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Originally Posted by Fatal System Ehrhoff View Post
And here you have it, the elusive "wrong opinion."
My hatred of Matt Ellis is by no means rational nor defendable. I'm sure he's a perfectly adequate player for his role/salary. That being said I just personally can't stand when players who are physically incapable of creating offense are on the ice. I felt the same way about Paille before him.

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06-03-2012, 09:30 PM
  #21
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I disagree with this analysis entirely. The only case in which you could possibly point at Ruff would be Leino.

Boyes' career was spiraling when we acquired him. He was given every chance to succeed, but was ultimately placed on the fourth line because he just didn't produce - even with ample PP time. Torres was out of shape and just awful when he was brought in. Niedermayer was old and for the most part played as expected. Dom Moore had a broken wrist when in Buffalo and only put up big numbers in Toronto because he was used as a top-6 center.

And how in the world can you include Cody Hodgson in this group. Hodgson was riding an awful cold streak when we brought him in. His lack of production had nothing to do with Ruff. And I'm not even a Ruff fan.
Torres had 19 goals the season he was brought to the Sabres and had the more than anyone on the team. All of the sudden he becomes a Sabre and is fat and out of shape to where he scores only 0 or 1 goal the rest of the season. Come on. Then he showed he can score again the following season.

Niedermyer scored half the goals here compared to his previous season. It was only 1 year later.

Hodson gets here and scores at a slower pace than he did in Vancoover and his plus minus took a nose dive

Moore was having the best year of his career then gets here and can't score.

You are making excuses for too many players. The problem is Ruff.

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06-03-2012, 09:38 PM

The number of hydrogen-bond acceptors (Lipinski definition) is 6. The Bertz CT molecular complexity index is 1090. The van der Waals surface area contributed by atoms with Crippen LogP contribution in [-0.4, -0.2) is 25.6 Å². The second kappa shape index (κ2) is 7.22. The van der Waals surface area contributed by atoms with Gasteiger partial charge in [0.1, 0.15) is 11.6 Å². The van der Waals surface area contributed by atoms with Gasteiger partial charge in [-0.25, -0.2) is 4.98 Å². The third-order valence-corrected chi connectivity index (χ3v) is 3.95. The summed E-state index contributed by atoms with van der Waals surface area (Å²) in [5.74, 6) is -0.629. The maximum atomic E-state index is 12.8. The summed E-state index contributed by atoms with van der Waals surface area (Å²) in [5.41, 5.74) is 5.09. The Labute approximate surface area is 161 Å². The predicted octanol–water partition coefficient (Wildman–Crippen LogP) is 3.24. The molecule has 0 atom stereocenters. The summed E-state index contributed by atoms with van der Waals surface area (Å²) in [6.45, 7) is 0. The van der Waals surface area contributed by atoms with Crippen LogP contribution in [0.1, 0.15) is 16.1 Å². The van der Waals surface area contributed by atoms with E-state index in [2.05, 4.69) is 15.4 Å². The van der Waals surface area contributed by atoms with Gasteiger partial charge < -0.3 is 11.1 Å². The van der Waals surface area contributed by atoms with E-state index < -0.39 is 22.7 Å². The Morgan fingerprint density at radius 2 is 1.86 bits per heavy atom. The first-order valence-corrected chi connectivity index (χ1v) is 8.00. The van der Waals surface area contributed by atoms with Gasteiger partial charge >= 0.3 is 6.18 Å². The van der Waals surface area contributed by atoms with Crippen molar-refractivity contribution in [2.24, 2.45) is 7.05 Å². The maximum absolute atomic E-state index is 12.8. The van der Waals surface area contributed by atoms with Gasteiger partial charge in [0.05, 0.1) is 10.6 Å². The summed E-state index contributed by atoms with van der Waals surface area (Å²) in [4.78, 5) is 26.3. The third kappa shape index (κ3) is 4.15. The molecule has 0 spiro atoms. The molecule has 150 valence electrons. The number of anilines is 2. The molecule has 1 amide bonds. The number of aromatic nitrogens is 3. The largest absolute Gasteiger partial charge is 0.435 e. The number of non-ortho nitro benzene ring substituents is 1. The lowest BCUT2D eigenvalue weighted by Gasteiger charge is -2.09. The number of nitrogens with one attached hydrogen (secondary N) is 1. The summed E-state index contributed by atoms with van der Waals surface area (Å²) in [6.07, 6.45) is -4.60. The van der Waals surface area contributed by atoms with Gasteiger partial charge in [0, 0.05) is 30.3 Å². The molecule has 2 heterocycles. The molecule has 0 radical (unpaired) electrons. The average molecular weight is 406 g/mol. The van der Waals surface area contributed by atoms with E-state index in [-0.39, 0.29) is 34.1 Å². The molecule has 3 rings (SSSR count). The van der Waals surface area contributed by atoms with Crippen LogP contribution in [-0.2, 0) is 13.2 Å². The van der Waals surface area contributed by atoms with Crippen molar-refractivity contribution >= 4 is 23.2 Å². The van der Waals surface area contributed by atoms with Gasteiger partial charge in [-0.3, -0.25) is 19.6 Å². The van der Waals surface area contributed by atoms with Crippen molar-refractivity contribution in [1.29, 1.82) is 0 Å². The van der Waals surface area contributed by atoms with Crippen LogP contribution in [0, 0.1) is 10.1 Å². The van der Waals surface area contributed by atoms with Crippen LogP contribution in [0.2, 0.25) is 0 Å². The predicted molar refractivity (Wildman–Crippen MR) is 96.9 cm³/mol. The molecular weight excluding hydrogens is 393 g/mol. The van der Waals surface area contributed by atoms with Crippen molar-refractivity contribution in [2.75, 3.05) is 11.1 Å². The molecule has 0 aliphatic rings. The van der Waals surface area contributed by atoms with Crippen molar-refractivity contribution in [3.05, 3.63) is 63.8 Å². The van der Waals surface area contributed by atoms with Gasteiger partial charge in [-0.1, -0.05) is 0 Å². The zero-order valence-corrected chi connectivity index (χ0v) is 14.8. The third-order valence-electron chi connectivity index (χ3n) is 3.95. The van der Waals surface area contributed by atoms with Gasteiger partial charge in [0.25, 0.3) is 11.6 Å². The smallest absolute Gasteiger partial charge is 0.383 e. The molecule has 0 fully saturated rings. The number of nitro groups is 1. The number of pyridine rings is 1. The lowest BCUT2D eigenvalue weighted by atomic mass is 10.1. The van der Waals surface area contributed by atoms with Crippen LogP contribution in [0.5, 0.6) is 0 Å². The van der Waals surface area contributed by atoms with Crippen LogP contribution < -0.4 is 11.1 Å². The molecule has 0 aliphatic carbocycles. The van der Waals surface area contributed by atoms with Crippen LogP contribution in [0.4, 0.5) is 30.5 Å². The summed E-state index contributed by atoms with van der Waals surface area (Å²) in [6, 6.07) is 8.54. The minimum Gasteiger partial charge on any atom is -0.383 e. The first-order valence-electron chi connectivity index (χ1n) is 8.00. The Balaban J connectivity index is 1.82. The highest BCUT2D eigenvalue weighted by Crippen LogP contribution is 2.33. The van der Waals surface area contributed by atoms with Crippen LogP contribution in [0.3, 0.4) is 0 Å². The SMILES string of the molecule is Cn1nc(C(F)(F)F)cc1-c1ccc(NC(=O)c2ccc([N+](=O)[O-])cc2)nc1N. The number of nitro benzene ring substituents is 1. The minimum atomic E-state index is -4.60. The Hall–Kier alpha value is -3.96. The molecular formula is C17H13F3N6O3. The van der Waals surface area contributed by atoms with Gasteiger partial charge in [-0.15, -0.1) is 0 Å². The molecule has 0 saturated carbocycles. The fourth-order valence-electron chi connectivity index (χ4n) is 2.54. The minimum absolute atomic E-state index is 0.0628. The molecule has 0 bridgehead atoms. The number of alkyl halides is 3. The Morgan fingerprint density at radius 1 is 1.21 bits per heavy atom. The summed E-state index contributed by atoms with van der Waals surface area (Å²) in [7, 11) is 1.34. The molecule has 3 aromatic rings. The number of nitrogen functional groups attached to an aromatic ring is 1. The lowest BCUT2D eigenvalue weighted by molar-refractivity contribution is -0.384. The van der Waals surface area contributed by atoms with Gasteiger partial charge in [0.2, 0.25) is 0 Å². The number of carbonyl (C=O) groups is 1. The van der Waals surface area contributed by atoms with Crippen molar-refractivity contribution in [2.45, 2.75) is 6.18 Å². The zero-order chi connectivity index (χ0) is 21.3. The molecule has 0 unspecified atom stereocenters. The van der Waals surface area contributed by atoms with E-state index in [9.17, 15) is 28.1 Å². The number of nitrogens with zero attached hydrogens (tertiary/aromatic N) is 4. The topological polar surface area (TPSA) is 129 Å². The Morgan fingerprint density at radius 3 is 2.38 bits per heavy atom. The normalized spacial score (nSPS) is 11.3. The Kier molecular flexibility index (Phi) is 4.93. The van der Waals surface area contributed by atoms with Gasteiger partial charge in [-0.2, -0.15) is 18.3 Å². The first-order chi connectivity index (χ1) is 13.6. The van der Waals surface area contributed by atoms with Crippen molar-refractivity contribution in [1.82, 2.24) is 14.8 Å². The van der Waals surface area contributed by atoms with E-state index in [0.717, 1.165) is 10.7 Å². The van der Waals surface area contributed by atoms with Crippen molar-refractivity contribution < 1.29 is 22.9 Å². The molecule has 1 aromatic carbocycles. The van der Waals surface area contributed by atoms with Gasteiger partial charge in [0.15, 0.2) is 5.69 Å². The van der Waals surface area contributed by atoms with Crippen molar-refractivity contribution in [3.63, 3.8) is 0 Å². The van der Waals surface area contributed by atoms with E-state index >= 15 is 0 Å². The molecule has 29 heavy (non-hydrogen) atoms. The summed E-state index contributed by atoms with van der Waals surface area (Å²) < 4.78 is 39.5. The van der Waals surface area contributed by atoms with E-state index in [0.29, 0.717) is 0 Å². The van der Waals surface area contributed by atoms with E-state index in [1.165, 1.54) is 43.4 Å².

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Originally Posted by Superhero View Post
Torres had 19 goals the season he was brought to the Sabres and had the more than anyone on the team. All of the sudden he becomes a Sabre and is fat and out of shape to where he scores only 0 or 1 goal the rest of the season. Come on. Then he showed he can score again the following season.

Niedermyer scored half the goals here compared to his previous season. It was only 1 year later.

Hodson gets here and scores at a slower pace than he did in Vancoover and his plus minus took a nose dive

Moore was having the best year of his career then gets here and can't score.

You are making excuses for too many players. The problem is Ruff.
Until you can spell Hodgson's name correctly you should refrain from this horrid argument.

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06-04-2012, 12:00 PM
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Originally Posted by Zip15 View Post
One of the guys who popped out at me in this study was Brandon Dubinsky. Despite a high quality of competition, and a low percentage of offensive-zone starts, he still had a great Relative Corsi. Over his career he's had a very good FO%--in a sample size far more significant than Leino's--and you know he'll be defensively responsible after playing Torts' system. His lower offensive numbers were largely a product of an outlier in shooting%: he was at 7.1% after two seasons of 12.1% and 11.9%, respectively. I fully expect that to correct itself over time, and Dubinsky to progress to his mean. He's a 45-50 pt, two-way center with size.

If the Rags make him available, I could see Darcy kicking the tires. He could be the "center with size" to play center along with Hodgson and Ennis that Regier was alluding to.